What I hope to address in my doctoral studies
As a doctoral student at the Graduate School of Education in Portland State University, one of the first things we are expected to do is to define a problem of practice that we want to address.
For some of us, it starts off as a topic: children and nature, technology in the classroom, sexism in the sciences, etc.
For some of us, and I put myself in this category, it starts from a very personal place. Actually, I presume that even if we start with a topic, our focused attention to it is influenced by our personal contexts, beliefs, and triggers.
So what is that personal place that triggers me into my doctoral research?
I have now been consulting with early childhood schools for two and a half years. I’ve worked now with close to two thousand teachers in that time frame. One very common question I get is this:
“David, I love these ideas, I want to teach this way. But I can’t because…”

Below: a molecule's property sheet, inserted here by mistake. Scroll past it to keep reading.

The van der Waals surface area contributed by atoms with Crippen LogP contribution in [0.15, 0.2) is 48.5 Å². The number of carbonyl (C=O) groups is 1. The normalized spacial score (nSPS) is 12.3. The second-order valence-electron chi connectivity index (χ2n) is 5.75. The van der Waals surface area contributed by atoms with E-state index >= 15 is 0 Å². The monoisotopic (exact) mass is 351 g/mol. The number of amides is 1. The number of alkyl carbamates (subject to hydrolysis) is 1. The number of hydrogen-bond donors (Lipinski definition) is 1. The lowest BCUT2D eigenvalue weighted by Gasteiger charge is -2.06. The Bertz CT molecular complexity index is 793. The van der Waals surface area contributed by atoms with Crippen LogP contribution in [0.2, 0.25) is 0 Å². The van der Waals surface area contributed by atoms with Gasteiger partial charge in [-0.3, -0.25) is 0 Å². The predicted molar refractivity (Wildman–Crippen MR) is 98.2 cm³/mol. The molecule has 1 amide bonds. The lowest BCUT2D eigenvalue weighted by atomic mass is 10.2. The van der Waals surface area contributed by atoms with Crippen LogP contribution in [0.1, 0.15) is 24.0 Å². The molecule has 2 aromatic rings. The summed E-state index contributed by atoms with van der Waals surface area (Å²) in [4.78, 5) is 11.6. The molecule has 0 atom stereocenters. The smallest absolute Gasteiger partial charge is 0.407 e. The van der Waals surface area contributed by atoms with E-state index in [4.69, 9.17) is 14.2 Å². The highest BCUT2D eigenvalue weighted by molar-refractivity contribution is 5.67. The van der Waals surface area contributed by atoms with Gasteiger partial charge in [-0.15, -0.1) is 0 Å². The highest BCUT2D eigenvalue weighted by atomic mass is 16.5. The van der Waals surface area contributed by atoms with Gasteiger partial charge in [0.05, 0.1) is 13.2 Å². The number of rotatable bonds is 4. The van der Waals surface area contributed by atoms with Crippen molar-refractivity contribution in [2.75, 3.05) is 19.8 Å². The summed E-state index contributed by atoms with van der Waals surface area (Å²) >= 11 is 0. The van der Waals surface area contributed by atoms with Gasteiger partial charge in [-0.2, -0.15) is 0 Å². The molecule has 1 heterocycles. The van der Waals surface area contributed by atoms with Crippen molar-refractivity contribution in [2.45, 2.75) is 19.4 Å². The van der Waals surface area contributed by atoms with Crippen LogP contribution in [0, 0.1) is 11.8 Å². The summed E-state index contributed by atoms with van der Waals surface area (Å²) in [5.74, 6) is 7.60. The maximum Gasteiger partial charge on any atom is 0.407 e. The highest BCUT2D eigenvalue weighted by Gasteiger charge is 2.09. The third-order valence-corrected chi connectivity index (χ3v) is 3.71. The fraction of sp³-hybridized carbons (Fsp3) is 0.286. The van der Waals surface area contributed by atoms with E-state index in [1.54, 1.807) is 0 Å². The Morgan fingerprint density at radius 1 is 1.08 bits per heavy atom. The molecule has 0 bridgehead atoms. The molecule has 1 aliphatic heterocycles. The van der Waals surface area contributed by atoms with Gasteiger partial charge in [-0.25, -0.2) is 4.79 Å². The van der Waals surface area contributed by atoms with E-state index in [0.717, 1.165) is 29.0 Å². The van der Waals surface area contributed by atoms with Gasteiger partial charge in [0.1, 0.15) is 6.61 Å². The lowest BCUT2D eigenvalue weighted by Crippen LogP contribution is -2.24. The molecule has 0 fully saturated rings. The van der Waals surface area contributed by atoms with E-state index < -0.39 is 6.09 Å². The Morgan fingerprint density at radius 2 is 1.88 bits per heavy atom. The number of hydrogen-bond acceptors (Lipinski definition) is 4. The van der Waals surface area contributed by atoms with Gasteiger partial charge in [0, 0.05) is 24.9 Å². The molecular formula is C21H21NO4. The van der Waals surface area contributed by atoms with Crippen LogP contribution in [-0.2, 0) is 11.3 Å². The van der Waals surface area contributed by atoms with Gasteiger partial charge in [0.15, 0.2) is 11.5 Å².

That list of reasons why people can’t try new ideas depend on the school but they tend to be external forces:
- Too much paperwork already
- School or organization has committed to a canned or prescriptive curriculum
- Director tells them what to do
- Efforts towards accreditation don’t allow room for trying new ideas.
Whether these are real or perceived hurdles also probably depend on the school, but this fact remains: teachers attribute their suppression of creativity and innovation to external forces outside their classroom.
Now, some of you may read that and already be jumping into solutions. How to solve that issue. You’re converging to an answer.
I’m delaying that convergence. Sure, off the top of my head, I already have four or five ideas that are grounded in research that can attempt to solve this problem.
But I, too, am hungry for innovation. Instead of landing on a specific solution, I hope that my research proposes a new way to think about the problem.
I propose that educators should have the ability to think like designers. I include administrators. And I’m not just talking about design thinking, although design thinking would be part of the framework.
I’m talking about a methodology for planning, collaborating, teaching, learning, and evaluating. It’s a way of thinking that informs how we act as teachers.
So a sub-question to my research: How might principles of design inform the practice of pedagogy?
It’s still murky. But I like it. I’m on a path that I will enjoy even when it gets hard.